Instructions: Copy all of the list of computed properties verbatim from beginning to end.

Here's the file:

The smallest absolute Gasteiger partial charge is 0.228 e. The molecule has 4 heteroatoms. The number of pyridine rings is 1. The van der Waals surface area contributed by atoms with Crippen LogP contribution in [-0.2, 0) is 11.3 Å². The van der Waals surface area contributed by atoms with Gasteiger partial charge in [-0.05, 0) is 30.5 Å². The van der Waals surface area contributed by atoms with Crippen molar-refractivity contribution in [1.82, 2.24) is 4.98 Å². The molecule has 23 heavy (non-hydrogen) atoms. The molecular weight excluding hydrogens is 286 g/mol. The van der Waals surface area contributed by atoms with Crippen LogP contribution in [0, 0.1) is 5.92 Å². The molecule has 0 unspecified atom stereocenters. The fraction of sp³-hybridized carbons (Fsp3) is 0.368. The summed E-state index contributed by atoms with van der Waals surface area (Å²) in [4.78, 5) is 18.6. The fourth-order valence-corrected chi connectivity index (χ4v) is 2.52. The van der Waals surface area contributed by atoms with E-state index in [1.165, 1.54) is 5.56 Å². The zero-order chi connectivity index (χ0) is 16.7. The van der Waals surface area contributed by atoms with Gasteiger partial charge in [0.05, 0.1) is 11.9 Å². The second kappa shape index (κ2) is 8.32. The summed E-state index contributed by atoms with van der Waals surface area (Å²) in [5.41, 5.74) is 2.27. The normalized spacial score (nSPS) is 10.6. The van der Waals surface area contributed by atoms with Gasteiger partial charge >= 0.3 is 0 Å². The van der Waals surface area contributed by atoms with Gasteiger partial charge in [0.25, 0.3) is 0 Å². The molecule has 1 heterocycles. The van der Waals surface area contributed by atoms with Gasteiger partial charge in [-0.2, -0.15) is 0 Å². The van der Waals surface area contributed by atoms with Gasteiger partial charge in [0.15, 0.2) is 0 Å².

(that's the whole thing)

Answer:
The smallest absolute Gasteiger partial charge is 0.228 e. The molecule has 4 heteroatoms. The number of pyridine rings is 1. The van der Waals surface area contributed by atoms with Crippen LogP contribution in [-0.2, 0) is 11.3 Å². The van der Waals surface area contributed by atoms with Gasteiger partial charge in [-0.05, 0) is 30.5 Å². The van der Waals surface area contributed by atoms with Crippen molar-refractivity contribution in [1.82, 2.24) is 4.98 Å². The molecule has 23 heavy (non-hydrogen) atoms. The molecular weight excluding hydrogens is 286 g/mol. The van der Waals surface area contributed by atoms with Crippen LogP contribution in [0, 0.1) is 5.92 Å². The molecule has 0 unspecified atom stereocenters. The fraction of sp³-hybridized carbons (Fsp3) is 0.368. The summed E-state index contributed by atoms with van der Waals surface area (Å²) in [4.78, 5) is 18.6. The fourth-order valence-corrected chi connectivity index (χ4v) is 2.52. The van der Waals surface area contributed by atoms with E-state index in [1.165, 1.54) is 5.56 Å². The zero-order chi connectivity index (χ0) is 16.7. The van der Waals surface area contributed by atoms with Gasteiger partial charge in [0.05, 0.1) is 11.9 Å². The second kappa shape index (κ2) is 8.32. The summed E-state index contributed by atoms with van der Waals surface area (Å²) in [5.41, 5.74) is 2.27. The normalized spacial score (nSPS) is 10.6. The van der Waals surface area contributed by atoms with Gasteiger partial charge >= 0.3 is 0 Å². The van der Waals surface area contributed by atoms with Gasteiger partial charge in [0.25, 0.3) is 0 Å². The molecule has 1 heterocycles. The van der Waals surface area contributed by atoms with Gasteiger partial charge in [-0.2, -0.15) is 0 Å². The van der Waals surface area contributed by atoms with Gasteiger partial charge in [0.15, 0.2) is 0 Å².